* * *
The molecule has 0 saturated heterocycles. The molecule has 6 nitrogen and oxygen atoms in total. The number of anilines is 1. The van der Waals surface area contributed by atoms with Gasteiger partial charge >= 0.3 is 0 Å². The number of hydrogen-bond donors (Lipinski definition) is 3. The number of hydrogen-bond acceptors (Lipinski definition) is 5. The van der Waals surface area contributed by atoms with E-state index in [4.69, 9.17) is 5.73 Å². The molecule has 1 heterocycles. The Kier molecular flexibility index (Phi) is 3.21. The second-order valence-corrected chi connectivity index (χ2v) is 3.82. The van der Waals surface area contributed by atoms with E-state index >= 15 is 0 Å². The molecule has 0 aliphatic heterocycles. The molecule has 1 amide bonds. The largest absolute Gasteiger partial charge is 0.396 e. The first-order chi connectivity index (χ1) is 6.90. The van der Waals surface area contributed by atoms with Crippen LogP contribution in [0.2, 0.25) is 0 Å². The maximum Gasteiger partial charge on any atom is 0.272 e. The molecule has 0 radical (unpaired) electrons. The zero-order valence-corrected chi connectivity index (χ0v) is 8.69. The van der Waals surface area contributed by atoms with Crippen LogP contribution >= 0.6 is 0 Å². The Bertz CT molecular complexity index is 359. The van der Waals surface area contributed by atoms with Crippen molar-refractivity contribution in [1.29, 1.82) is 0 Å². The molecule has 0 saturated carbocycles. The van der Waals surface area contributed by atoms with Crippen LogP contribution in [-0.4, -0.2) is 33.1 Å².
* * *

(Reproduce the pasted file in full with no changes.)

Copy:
The molecule has 0 saturated heterocycles. The molecule has 6 nitrogen and oxygen atoms in total. The number of anilines is 1. The van der Waals surface area contributed by atoms with Gasteiger partial charge >= 0.3 is 0 Å². The number of hydrogen-bond donors (Lipinski definition) is 3. The number of hydrogen-bond acceptors (Lipinski definition) is 5. The van der Waals surface area contributed by atoms with E-state index in [4.69, 9.17) is 5.73 Å². The molecule has 1 heterocycles. The Kier molecular flexibility index (Phi) is 3.21. The second-order valence-corrected chi connectivity index (χ2v) is 3.82. The van der Waals surface area contributed by atoms with E-state index >= 15 is 0 Å². The molecule has 0 aliphatic heterocycles. The molecule has 1 amide bonds. The largest absolute Gasteiger partial charge is 0.396 e. The first-order chi connectivity index (χ1) is 6.90. The van der Waals surface area contributed by atoms with Crippen LogP contribution in [0.2, 0.25) is 0 Å². The maximum Gasteiger partial charge on any atom is 0.272 e. The molecule has 0 radical (unpaired) electrons. The zero-order valence-corrected chi connectivity index (χ0v) is 8.69. The van der Waals surface area contributed by atoms with Crippen LogP contribution >= 0.6 is 0 Å². The Bertz CT molecular complexity index is 359. The van der Waals surface area contributed by atoms with Crippen molar-refractivity contribution in [1.29, 1.82) is 0 Å². The molecule has 0 saturated carbocycles. The van der Waals surface area contributed by atoms with Crippen LogP contribution in [-0.4, -0.2) is 33.1 Å².